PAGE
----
Kimberly is a mom whose 22-year-old son has been cycling in and out of psychosis since he was a teenager. Her story is familiar to families across the country, with a national debate raging about when — if ever — it’s appropriate to treat severely mentally ill people against their will.
Beginning in the 1950s, a movement to protect the rights of people who were institutionalized led to the closure of many state psychiatric hospitals, where conditions were often inhumane and stays could be indefinite. The goal was to treat people with new medications, and return them to be cared for in their communities. But that better system of care never quite emerged, leaving vulnerable people with very few places to go.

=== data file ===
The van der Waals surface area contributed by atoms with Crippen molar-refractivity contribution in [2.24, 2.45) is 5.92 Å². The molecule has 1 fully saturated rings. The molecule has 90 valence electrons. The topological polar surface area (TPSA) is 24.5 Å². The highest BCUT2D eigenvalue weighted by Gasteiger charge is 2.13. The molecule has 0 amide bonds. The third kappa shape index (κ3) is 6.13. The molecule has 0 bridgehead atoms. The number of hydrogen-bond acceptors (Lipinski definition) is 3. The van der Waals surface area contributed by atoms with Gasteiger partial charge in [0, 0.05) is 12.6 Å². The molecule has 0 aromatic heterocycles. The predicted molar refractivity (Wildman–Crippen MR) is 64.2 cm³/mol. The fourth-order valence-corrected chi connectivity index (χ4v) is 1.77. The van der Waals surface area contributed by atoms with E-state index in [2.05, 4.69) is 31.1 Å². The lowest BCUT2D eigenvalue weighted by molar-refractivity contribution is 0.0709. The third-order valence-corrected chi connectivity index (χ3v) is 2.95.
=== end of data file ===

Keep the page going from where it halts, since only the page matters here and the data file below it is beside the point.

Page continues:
Instead, there are caregivers like Kimberly who are scrambling to piece together treatment from a fragmented health care system, struggling to find any kind of helpful voluntary treatment and growing increasingly frustrated. Having watched her son lose more of himself every time he’s hospitalized, Kimberly has become convinced that he needs one of the last options available to their family: conservatorship.
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